GHULAM Sarwar and Ghulam Qadir are names that must not be forgotten if the criminal justice system of the country is ever to be reformed. Even by the distressing standards of a broken justice system, the case of the two brothers is shocking: they have not lived to see their convictions for murder overturned on appeal by the Supreme Court because they were executed by the state before the appeals could be decided. An astonishing and macabre miscarriage of justice is made worse still by the fact that a full year has elapsed since the execution and the Supreme Court announcing its acquittal verdict, suggesting deep anomalies and a fundamental lack of coordination between the judicial and prison systems.
The shocking matter calls for at least two immediate steps to be taken by the government. First, a moratorium on the death penalty should be reinstated. Second, a comprehensive, national index needs to be developed to record all condemned prisoners, where they are imprisoned and the stage of the appeals process each case has reached. This paper opposes the death penalty in all forms and in all cases and will continue to do so. However, the Ghulam brothers’ case is not the only troubling matter to have emanated from the criminal justice system in recent days: the declaration by the Supreme Court that a medically diagnosed schizophrenic patient, Imdad Ali, can be executed by hanging has sent ripples of concern across medical and human rights fields.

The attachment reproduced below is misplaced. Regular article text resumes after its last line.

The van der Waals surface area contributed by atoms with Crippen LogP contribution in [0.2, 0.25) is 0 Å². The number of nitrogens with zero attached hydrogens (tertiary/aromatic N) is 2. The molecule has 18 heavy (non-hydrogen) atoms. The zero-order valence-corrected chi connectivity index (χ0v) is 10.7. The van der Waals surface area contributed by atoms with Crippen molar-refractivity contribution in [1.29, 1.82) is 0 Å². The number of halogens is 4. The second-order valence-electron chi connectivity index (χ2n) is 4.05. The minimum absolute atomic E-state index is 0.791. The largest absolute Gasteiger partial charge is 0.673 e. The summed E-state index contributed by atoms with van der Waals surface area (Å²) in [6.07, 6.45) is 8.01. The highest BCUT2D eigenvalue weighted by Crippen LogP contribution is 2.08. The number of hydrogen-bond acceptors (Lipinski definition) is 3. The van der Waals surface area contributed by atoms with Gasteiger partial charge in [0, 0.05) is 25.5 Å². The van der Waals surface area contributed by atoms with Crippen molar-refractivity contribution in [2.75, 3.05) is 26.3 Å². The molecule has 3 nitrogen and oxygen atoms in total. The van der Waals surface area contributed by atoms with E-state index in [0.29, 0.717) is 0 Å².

Consider that while thousands of individuals in prisons across the country have been awarded the death penalty and await execution pending the appeals process being completed, the enforcement of capital punishment in several hundred cases since the lifting of a moratorium by the government has already yielded a storm of controversy. In good conscience, therefore, can the country really afford to stay the current course, instead of pausing and reviewing the entire system of capital punishment that is currently in place in Pakistan? Consider also this timeline: the murders the Ghulam brothers were accused of took place in 2002; the trial court handed down its verdict in 2005; the Supreme Court first took up the appeal against a Lahore High Court verdict upholding the brothers’ death sentences in 2010; and it is only in October 2016 that the Supreme Court overturned the convictions. While the gravity of the death penalty means that a deliberate and measured appeals process is called for, there is also the matter of two lives spent 11 years behind bars — years that the executed brothers would never have got back, even if they had been alive today. Criminal justice reforms are necessary for a fair and just society.
Published in Dawn, October 24th, 2016